Although Gaza's last war ended in 2014, millions of people are living under a blockade and tensions between communities in the occupied Palestinian territory still run high. Young children are especially at risk - living in fear, in the shadow of ever-present violence. Here nine-year-old Suzjoud describes being attacked on her way to collect water near her home, and how ActionAid's first aid training became a lifeline for her family.

Nine-year-old Suzjoud outside her home in the West Bank, part of the occupied Palestinian territory
Nine-year-old Suzjoud outside her home in Gaza, part of the occupied Palestinian territory

Suzjoud lives in a rural area of the occupied Palestinian territory with her family, where Israelis and Palestinians live very close to each other. Ongoing tension in the area means that violent clashes frequently take place, and children on both sides are not safe from brutality.

Suzjoud was just seven years old when she was attacked. She had walked a short distance from home to collect water for the family's cattle, when she saw a group of men starting to come towards her. 

Suzjoud and her sister Zahou live in a remote, rural area

The men's faces were covered, and they were advancing quickly in her direction. It gave Suzjoud “fear everywhere”. 

She started to walk around them, but as she tried to dodge the group, the men picked up large rocks, and began pelting them in her direction. Suzjoud froze when the first rock hit her; so scared that she couldn’t move.

The rock split her head open, and blood ran through her hair.

When the next hail of stones came crashing onto her head, Suzjoud realised she had to get back to the safety of her home. Yelling for help, she started running as fast as she could, whilst the men chased after her, laughing at her pain as the rocks continued to hit her legs, back and head. 

As she approached her uncle’s house, the group disappeared, but Suzjoud was covered in blood – her uncle described her as “dripping with red”. 

Suzjoud’s mother, Miriam, recounts the moment she heard of her daughter’s attack.

Suddenly our neighbour came running to us and told us our daughter had been attacked. I was scared, I had all these terrible feelings. But there was nothing we could do.”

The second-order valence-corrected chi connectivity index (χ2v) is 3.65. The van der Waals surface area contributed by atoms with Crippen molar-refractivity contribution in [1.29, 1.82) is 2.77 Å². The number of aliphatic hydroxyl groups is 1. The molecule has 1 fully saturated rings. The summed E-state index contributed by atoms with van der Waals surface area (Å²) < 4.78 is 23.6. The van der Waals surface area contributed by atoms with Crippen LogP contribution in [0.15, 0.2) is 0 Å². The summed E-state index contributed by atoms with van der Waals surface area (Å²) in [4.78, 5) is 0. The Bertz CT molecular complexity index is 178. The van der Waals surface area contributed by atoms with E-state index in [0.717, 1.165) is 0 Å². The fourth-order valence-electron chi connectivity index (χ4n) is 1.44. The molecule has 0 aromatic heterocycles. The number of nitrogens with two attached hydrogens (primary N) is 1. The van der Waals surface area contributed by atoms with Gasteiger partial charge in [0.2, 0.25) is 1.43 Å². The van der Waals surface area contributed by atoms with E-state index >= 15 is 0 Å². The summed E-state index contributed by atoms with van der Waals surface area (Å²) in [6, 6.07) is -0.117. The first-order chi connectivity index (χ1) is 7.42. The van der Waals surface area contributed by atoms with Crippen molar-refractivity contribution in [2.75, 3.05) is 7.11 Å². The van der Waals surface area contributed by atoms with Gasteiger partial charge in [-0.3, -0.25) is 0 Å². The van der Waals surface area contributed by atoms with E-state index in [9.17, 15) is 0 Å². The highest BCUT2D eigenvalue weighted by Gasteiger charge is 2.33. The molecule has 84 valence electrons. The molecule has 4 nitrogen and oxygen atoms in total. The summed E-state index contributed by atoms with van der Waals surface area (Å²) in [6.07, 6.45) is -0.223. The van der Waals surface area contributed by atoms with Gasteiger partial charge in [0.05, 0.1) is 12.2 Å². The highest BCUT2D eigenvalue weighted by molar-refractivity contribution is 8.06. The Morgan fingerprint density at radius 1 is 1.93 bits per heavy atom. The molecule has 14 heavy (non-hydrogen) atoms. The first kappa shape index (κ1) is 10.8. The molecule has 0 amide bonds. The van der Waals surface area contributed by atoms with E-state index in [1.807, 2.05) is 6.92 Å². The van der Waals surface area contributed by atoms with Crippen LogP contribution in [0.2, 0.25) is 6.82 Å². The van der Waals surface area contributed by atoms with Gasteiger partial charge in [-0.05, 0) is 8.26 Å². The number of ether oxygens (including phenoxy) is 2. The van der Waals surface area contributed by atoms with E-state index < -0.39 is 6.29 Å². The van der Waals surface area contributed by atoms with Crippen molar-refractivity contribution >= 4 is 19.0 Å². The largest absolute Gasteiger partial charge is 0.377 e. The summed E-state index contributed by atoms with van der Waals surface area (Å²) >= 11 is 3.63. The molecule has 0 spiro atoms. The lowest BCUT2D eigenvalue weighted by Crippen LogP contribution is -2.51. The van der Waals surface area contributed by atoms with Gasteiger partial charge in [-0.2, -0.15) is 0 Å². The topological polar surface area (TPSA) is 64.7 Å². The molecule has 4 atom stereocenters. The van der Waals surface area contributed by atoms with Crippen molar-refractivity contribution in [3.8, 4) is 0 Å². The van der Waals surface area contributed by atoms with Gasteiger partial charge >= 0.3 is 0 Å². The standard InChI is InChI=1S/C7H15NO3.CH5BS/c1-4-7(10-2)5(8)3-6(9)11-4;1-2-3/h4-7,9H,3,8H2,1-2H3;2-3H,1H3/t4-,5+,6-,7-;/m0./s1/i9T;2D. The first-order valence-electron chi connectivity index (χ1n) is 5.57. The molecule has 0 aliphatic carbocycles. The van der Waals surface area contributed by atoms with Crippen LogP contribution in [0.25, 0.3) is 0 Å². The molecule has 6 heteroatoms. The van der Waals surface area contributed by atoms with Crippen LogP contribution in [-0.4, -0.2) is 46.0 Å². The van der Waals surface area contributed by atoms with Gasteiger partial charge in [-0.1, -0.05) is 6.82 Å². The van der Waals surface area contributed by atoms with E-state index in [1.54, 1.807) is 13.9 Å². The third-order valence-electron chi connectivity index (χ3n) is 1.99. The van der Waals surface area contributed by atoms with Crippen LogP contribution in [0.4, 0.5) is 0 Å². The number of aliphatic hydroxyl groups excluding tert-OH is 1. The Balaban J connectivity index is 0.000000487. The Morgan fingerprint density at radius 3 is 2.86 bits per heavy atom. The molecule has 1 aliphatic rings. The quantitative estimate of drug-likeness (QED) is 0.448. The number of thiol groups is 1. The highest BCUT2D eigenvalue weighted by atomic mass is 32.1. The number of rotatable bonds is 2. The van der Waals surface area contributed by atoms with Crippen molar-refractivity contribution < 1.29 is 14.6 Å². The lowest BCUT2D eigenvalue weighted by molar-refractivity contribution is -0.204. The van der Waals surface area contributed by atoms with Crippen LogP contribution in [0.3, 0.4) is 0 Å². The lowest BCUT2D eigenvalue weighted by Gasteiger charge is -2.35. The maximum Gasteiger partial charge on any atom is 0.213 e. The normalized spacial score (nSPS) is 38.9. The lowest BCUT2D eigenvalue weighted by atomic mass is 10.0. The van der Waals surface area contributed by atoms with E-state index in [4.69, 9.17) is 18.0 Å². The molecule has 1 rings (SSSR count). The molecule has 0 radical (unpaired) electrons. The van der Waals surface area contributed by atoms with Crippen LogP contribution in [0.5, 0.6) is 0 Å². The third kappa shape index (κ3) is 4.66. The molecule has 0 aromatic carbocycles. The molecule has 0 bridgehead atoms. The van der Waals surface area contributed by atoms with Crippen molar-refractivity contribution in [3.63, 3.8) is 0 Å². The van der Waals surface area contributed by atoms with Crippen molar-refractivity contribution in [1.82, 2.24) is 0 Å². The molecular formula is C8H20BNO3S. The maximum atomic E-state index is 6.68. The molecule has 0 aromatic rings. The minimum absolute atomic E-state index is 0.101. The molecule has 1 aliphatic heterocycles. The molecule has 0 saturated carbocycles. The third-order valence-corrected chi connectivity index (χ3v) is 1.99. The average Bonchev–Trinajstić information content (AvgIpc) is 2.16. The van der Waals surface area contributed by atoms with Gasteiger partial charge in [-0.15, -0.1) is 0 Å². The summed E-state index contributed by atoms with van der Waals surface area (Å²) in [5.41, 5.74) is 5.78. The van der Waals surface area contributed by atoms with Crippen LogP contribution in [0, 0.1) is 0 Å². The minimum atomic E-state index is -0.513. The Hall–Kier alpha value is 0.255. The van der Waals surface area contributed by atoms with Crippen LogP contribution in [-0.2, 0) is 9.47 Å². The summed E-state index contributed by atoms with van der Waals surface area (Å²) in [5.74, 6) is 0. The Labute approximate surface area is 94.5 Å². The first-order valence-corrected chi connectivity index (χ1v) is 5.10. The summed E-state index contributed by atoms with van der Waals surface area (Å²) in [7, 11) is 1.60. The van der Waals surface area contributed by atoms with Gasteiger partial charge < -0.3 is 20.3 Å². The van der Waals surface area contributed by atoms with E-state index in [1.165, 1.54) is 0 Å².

The local hospital was over an hour away by car from the family’s home, and no one in their area was able to give Suzjoud immediate first aid. By the time the family got to the hospital, Suzjoud’s head wound was so bad that the doctors had to use ten stiches to close the wound.

Suzjoud remembers this clearly. “I had blood in my hair and my body was hurting. They washed me and closed the hole in my head.”

The first aid training keeping girls in school

Two years on, and Suzjoud is still scared to walk even short distances from her home. But her mother, Miriam, does not want this to spoil her daughter’s chance of an education:

“I thought: I have a young, smart girl who has really good grades at school, and I want her to go to school regardless of the threat. She has to get proper schooling so she can become something in the future.”

Suzjoud is still terrified of walking too far from her home.

Following Suzjoud's attack, Miriam joined the local ActionAid women’s group, who meet regularly to discuss the needs of their community, and advocate for positive change. 

One of the first things the group agreed on was the need for basic first aid skills, so they are prepared to respond if a child is injured again. 

“We agreed we needed first aid training, as there is no medical clinic nearby.”

As well as first aid, the women have received training on leadership and claiming their human rights. Their next focus is on making the journey to school safer for children in the area.

“We are trying to advocate for getting some kind of transportation, a bus or something, to take our children to school, because we don’t want anything like this to happen to our children or anyone else.”

How you can help to keep girls safe this Christmas

Unfortunately, violence remains an ongoing threat in the area where Suzjoud lives. When we spoke to Miriam she told us that just a day earlier there were a group of men on the hill near their home, shooting into the air.

Our child sponsorship programme helps to ensure that girls like Suzjoud have access to an education, and in the long-term, supports whole communities to overcome the violence and discrimination faced by girls, to build a future where they can thrive.

Miriam says:

“Suzjoud is very good at school. She wants to become a teacher when she grows up. For me, I don’t really mind as long as she makes it. I am hoping that all my children become something in the future.”

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